The annual “Ten Years On” blind tasting this year was delayed from February because of the pandemic but eventually took place at the beginning of October 2021 – appropriately exactly ten years after the harvest’s last Cabernet Sauvignon grapes were picked.
The dinner between the Southwold tasting days is always a highlight of the week, and often the year. After nine hours of tasting young - often highly tannic - red Bordeaux, you might think the last thing needed would be more wine. But, perhaps after a cleansing beer, these dinners can re-invigorate the palate and mind. Every year there is a theme; be it region, vintage, variety or other. This year, the wines took on the concept of the Judgement of Paris tasting, in honour of the late Steven Spurrier. Southwold 2017 is the first vintage without Steven since his passing earlier this year. What better way to toast to his memory than with a comparative tasting of American and French wines, much as he did to send shockwaves through the industry in 1976.
The Southwold Group usually convenes in January; this year was obviously different and we were pleased to finally hold our tasting of the 2017 vintage this week. The panel included no less than six MWs, the buyers of the UK’s leading merchants and Neal Martin of Vinous.com. Our friend Steven Spurrier was much missed.
Unlike many in the wine world, the Brajkovich family are not known for over-hyping the quality of their wines at Kumeu River. Despite consistently high praise in critical review for Chardonnays that are – in our opinion – world class, the prices and people behind the wines have remained remarkably modest. And so, when Michael Brajkovich told us that 2020 might be the best vintage he has ever made, we took it very seriously. Could the new vintage possibly top the unquestionably great 2019s?
The 2011 Bordeaux En Primeur campaign was destined to struggle. It followed two great vintages in 2009 and 2010 – meaning that most Bordeaux lovers were already over-stocked with superb wines. On top of this, the market was in the middle of a correction from peaks the previous summer, and many châteaux simply did not reduce their prices close to the required level in order to entice buyers for the new vintage. Furthermore, the wines were difficult to taste En Primeur, presenting a tannic and closed profile. As a result, those with too much wine were offered an expensive vintage with mediocre reviews from critics and merchants alike. 2011s were quickly forgotten in favour of the charming, forward and lower-priced 2012s. But now, things are changing.
Jean-Marie Guffens needs little introduction to our customers. The maverick Belgian vigneron has produced outstanding, great value wines for decades through his Domaine Guffens-Heynen and négociant Maison Verget. These wines are now almost exclusively from the Maconnais, from old vines and great sites overlooked by those with tunnel vision for the Côte d’Or. Please see our in-depth profile on Jean-Marie from the definitive vertical of his wines, hosted by Farr Vintners.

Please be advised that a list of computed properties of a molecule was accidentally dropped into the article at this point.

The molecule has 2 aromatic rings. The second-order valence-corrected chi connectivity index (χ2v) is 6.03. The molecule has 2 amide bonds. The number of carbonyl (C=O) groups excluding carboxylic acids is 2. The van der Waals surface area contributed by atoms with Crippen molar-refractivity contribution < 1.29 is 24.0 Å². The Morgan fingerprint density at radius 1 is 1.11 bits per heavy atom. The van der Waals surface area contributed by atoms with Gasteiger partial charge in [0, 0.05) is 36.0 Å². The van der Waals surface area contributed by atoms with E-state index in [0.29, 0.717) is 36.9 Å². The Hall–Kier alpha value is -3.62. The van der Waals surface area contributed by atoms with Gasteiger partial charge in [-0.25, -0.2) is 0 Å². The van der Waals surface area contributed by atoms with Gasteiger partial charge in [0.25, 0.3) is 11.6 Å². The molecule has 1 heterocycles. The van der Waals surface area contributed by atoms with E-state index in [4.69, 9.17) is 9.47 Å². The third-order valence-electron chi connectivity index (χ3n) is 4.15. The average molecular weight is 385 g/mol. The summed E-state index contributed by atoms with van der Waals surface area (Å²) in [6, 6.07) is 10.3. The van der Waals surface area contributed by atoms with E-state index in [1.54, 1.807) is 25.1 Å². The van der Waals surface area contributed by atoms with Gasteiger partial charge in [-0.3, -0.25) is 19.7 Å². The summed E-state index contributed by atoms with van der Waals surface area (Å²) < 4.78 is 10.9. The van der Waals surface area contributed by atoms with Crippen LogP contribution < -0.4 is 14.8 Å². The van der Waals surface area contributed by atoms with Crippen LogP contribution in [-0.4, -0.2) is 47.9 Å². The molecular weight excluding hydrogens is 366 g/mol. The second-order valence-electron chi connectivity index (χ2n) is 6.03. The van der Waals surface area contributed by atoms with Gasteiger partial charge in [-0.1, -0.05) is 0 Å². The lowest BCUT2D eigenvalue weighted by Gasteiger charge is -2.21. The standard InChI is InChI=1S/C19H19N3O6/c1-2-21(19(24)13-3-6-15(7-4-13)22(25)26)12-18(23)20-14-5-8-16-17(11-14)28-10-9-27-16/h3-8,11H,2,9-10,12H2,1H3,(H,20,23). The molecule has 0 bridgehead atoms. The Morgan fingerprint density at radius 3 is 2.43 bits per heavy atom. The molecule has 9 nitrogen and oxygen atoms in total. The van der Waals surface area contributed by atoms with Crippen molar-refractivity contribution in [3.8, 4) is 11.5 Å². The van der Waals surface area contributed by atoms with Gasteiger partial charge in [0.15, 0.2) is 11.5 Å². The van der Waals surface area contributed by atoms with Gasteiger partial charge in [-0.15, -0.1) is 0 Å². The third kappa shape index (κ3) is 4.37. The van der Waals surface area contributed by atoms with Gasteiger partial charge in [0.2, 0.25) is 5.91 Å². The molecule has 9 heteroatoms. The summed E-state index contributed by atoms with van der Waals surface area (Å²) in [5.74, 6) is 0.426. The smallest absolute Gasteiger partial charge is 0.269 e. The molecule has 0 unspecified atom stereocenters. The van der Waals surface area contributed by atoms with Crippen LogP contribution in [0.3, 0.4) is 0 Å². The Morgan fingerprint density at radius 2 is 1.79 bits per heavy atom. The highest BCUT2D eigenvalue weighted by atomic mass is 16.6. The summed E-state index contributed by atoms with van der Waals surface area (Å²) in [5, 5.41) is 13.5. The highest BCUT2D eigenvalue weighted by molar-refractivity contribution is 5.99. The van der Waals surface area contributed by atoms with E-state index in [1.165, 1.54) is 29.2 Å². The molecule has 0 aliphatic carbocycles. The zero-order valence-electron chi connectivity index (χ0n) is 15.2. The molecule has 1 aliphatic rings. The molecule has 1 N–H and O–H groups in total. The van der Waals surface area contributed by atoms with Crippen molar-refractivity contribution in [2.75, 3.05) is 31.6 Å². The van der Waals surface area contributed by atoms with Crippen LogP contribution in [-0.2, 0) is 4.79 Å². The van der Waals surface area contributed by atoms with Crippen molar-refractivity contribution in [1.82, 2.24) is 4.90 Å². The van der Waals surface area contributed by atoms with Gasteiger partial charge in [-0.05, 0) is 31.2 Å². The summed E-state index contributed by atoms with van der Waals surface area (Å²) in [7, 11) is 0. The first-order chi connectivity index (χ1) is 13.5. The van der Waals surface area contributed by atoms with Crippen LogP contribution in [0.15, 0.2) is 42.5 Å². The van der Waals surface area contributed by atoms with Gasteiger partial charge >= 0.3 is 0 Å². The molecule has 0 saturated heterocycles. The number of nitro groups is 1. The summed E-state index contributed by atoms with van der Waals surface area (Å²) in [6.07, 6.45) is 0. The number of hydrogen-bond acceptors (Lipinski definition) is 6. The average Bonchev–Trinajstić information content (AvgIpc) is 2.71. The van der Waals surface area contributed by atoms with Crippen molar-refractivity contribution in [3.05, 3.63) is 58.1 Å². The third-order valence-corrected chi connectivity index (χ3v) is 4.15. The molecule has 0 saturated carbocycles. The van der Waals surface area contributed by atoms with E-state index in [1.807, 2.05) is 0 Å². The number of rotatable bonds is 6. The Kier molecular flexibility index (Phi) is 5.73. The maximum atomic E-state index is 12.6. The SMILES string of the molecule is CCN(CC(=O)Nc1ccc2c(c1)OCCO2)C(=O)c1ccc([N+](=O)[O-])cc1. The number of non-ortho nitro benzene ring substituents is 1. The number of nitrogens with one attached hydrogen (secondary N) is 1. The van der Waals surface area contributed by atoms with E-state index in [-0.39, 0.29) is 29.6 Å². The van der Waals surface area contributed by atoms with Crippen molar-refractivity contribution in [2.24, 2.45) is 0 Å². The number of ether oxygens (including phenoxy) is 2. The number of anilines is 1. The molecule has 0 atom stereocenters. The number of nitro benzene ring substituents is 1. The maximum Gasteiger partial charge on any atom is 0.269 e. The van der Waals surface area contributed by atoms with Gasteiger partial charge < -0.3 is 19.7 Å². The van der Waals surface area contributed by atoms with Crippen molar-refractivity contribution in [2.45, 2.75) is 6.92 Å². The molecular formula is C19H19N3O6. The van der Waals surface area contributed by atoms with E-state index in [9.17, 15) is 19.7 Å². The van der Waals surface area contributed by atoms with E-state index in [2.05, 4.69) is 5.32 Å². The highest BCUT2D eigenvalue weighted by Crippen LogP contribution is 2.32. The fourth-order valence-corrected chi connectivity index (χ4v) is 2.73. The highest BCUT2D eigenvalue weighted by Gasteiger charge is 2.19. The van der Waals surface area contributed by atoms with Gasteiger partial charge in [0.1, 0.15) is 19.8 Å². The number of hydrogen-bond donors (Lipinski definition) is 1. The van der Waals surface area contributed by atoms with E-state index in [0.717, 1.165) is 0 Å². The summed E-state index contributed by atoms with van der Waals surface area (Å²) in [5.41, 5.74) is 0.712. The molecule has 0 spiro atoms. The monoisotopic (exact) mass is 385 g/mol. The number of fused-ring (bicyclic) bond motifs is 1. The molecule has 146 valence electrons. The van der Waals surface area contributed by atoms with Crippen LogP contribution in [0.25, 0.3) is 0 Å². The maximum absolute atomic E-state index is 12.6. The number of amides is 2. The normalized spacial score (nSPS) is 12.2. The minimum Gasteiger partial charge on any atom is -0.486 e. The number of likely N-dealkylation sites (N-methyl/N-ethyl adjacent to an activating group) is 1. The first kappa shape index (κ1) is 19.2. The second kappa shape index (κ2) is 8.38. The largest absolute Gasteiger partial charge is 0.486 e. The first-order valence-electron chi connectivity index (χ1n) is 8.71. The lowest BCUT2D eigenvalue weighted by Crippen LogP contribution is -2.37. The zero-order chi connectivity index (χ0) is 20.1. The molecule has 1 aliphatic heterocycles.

“Spain’s northern, Atlantic Ocean–influenced winegrowing zones were virtually unknown to most wine lovers only a decade ago, but things have changed dramatically. Some of Spain’s most sought-after, high-quality and highly allocated red wines come from Bierzo and Ribeira Sacra… Today, collectors are chasing down small-production, Mencia-based Bierzos and Ribeira Sacras with the zeal of Burgundy aficionados” – Josh Raynolds, Vinous (March 2019)
Everyone at Farr Vintners is devasted to hear the news of the death of our dear friend Denis Durantou of Chateau L’Eglise Clinet in Pomerol.
The “Southwold Group” has been conducting an annual blind tasting of Bordeaux wines at ten years of age for nearly 30 years. The first one that I attended was of the 1982 vintage, which took place in 1992 over two days in the offices of the original Lay and Wheeler wine merchants in Colchester. I recently learned that a junior member of the L&W team helped organise this tasting, and her name was Jo Purcell. Two years later she left Essex for the bright lights of Hong Kong when she started working for Farr Vintners and opened - all on her own - the first office in Asia of a London wine merchant. She has remained there ever since and Farr Vintners’ strong reputation in the HK wine market is very much down to Jo. She just let me know the news that Richard Wheeler sadly passed away this week.
Once every so often a tasting redefines the standard by which all future tastings will be judged. This can be due to the organisation, collation of scores or notes, quality of the wines or general tasting atmosphere amongst other things. At a recent vertical of Château Latour, held in the depths of their chai, this was the case in so many ways. We were there to celebrate Stephen Browett’s 60th Birthday, and the Château had kindly arranged for us to taste 20 consecutive vintages blind in magnum under the stewardship of Frédéric Engerer and Jean Garandeau. We would taste the most recent vintages – 1999 to 2018 inclusive – all of which were made since Engerer became the CEO of the estate, and more recently the entire Artemis wine portfolio.